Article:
Friday 24 September 2021

Latin America Is Branded as a Lower-middle Zone of Human Capital

How nations develop their human capital can be a more important determinant of their long-term success than virtually any other factor. The Global Human Capital Index 2017 ranks 130 countries on how well they are developing their human capital.

Paying the bills


Legislators to begin discussion on reducing the 2022 Marchamo this Monday

QCOSTARICA - The political fractions, except that of the...

No National Census in 2022!

QCOSTARICA - The Instituto Nacional de Estadística y Censos...

Seven drivers a day go to the Prosecutor’s Office for driving drunk

QCOSTARICA - Every day, seven drunk drivers are referred...

Costa Rica has the lowest inflation in the region

QCOSTARICA - Costa Rica registered the lowest inflation in...

11 benefits of e-learning

Whether you struggle to learn in a traditional educational...

Will Paul Chaplet ever fly the flag for Costa Rica on the PGA Tour?

Life comes at you fast when you’re a teen...

What Are the Best Costa Rican Players in the MX League?

The Primera División de México, better known as Liga...
Paying the bills


How nations develop their human capital can be a more important determinant of their long-term success than virtually any other factor. The Global Human Capital Index 2017 ranks 130 countries on how well they are developing their human capital

(Prensa Latina) The World Economic Forum said on Wednesday (Sept. 13)  in Geneva that Latin America and the Caribbean are located in the lower-middle zone at the global level on the proper development of people”s talent.

That meeting highlighted the human capital contribution of Argentina and Chile by publishing its Human Capital Index 2017.

- Advertisement -

This Forum report, chaired by the German Klaus Schwab, analyzes the situation of 130 countries and explains a development of 62 percent of human capital worldwide, an insufficient percentage.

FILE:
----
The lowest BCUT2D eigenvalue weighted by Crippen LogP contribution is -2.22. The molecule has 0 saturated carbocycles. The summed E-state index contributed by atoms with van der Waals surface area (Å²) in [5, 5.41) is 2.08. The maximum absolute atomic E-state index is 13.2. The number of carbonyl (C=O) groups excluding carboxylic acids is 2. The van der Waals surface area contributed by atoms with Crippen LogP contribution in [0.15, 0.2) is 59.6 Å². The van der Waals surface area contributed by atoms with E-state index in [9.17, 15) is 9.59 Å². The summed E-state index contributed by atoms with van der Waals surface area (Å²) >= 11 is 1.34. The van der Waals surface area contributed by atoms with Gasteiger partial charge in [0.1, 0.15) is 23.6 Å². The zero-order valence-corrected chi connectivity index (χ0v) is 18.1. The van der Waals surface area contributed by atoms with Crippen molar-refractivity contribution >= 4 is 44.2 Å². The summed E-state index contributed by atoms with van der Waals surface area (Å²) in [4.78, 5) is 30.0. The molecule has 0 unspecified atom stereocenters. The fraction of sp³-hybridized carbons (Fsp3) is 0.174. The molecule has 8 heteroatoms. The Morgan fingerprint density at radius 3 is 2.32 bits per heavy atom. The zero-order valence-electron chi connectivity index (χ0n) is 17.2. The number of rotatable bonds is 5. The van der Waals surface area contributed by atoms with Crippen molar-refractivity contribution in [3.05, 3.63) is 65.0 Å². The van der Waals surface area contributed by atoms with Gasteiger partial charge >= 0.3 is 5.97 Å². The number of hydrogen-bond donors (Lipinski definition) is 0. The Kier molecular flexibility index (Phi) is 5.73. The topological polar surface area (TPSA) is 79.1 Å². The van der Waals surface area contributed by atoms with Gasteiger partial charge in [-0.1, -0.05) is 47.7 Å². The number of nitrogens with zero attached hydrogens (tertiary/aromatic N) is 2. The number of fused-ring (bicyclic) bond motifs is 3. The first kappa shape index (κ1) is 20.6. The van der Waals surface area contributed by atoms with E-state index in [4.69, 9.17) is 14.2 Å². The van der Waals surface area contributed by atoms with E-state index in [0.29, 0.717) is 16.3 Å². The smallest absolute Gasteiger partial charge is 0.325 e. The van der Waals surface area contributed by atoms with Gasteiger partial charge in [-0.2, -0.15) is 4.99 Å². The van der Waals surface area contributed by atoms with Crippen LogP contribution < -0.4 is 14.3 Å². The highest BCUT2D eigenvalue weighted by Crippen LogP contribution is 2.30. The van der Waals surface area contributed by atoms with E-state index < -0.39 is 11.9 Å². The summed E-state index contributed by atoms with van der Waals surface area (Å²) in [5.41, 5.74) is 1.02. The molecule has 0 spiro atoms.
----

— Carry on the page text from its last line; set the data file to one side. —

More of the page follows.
The document adds that the inability of countries to adequately develop people’s talent reinforces inequality, depriving them of opportunities and the possibility of accessing a broad base of quality jobs.

He argues that efforts to promote the full economic potential of people fall short, as only 25 countries drive 70 percent or more of their human capital.

Most countries use between 50 and 70 percent of their human capital, but there are still 14 countries that remain below 50 percent, according to the report.

The Forum explores key issues such as capacity (investments in education), deployment (application and accumulation of skills), development (education of the new generations and training), and knowledge (specialized knowledge).

It also measures the performance of countries in five age or clearly differentiated generation groups.

- Advertisement -

The Head of Education, Gender and Work of the Economic Forum, Saadia Zahidi, indicated that the strategies of the countries can vary according to their demographic structure. She, therefore, recommends a more inclusive and proactive approach.

In the ranking of the World Economic Forum, the countries of Latin America and the Caribbean appear in the lower-middle zone, and the gap between the best and the worst positioned is lower than in any other region.

The two best nations in the area are Argentina (52) and Chile (53), while the two largest economies, Mexico (69) and Brazil (77) are placed in the middle and lower areas of the index along with Peru (66) and Colombia (68).

The worst positions are occupied by Venezuela (94) and Central American countries like Honduras (101). Globally, the top 10 are led by small European countries: Norway, followed by Finland (2) and Switzerland (3).

- Advertisement -

The United States is in fourth place, Denmark in the fifth and Germany in the sixth, ahead of New Zealand (7), Sweden (8), Slovenia (9) and Austria (10).

The top 20 also include four countries in East Asia and the Pacific, three countries in Eastern Europe and Central Asia, and one country in the Middle East region and North Africa.

The best-positioned region in the development of human capital is North America, followed by Western Europe, where 12 countries crossed the threshold of development of at least 70 percent of their human capital, when the Netherlands (13) and Belgium (15) are ahead of the United Kingdom (23) and France (26). Three Mediterranean countries (Portugal 43), Spain (44) and Greece (48) are listed below.

- Advertisement -
Paying the bills
Q24N is an aggregator of news for Latin America. Reports from Mexico to the tip of Chile and Caribbean are sourced for our readers to find all their Latin America news in one place.

Related Articles

Subscribe to our stories

To be updated with all the latest news, offers and special announcements.

Log In

Forgot password?

Forgot password?

Enter your account data and we will send you a link to reset your password.

Your password reset link appears to be invalid or expired.

Log in

Privacy Policy

Add to Collection

No Collections

Here you'll find all collections you've created before.